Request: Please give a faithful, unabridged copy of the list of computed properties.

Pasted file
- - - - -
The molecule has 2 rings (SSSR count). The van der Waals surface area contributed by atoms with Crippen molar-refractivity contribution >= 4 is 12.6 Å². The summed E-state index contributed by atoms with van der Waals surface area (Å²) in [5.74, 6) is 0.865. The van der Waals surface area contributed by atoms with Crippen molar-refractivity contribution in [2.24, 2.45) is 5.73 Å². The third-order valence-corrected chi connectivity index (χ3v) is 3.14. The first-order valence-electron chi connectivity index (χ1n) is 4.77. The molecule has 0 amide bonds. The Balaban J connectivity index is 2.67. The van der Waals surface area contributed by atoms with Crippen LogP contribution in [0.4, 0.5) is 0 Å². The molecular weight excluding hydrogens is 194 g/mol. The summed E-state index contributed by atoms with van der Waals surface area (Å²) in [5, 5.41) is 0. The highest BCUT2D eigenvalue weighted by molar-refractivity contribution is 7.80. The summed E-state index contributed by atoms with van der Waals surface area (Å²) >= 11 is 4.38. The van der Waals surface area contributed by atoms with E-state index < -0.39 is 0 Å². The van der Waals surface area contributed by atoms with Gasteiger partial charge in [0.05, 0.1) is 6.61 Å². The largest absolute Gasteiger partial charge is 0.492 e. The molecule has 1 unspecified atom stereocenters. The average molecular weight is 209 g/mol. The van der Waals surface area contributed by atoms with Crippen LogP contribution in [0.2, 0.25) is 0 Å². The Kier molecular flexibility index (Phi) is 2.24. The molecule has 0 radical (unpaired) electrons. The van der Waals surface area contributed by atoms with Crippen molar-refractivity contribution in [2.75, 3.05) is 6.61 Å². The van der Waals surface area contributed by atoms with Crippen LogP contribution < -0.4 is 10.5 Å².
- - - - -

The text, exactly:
The molecule has 2 rings (SSSR count). The van der Waals surface area contributed by atoms with Crippen molar-refractivity contribution >= 4 is 12.6 Å². The summed E-state index contributed by atoms with van der Waals surface area (Å²) in [5.74, 6) is 0.865. The van der Waals surface area contributed by atoms with Crippen molar-refractivity contribution in [2.24, 2.45) is 5.73 Å². The third-order valence-corrected chi connectivity index (χ3v) is 3.14. The first-order valence-electron chi connectivity index (χ1n) is 4.77. The molecule has 0 amide bonds. The Balaban J connectivity index is 2.67. The van der Waals surface area contributed by atoms with Crippen LogP contribution in [0.4, 0.5) is 0 Å². The molecular weight excluding hydrogens is 194 g/mol. The summed E-state index contributed by atoms with van der Waals surface area (Å²) in [5, 5.41) is 0. The highest BCUT2D eigenvalue weighted by molar-refractivity contribution is 7.80. The summed E-state index contributed by atoms with van der Waals surface area (Å²) >= 11 is 4.38. The van der Waals surface area contributed by atoms with E-state index < -0.39 is 0 Å². The van der Waals surface area contributed by atoms with Gasteiger partial charge in [0.05, 0.1) is 6.61 Å². The largest absolute Gasteiger partial charge is 0.492 e. The molecule has 1 unspecified atom stereocenters. The average molecular weight is 209 g/mol. The van der Waals surface area contributed by atoms with Crippen LogP contribution in [0.2, 0.25) is 0 Å². The Kier molecular flexibility index (Phi) is 2.24. The molecule has 0 radical (unpaired) electrons. The van der Waals surface area contributed by atoms with Crippen molar-refractivity contribution in [2.75, 3.05) is 6.61 Å². The van der Waals surface area contributed by atoms with Crippen LogP contribution < -0.4 is 10.5 Å².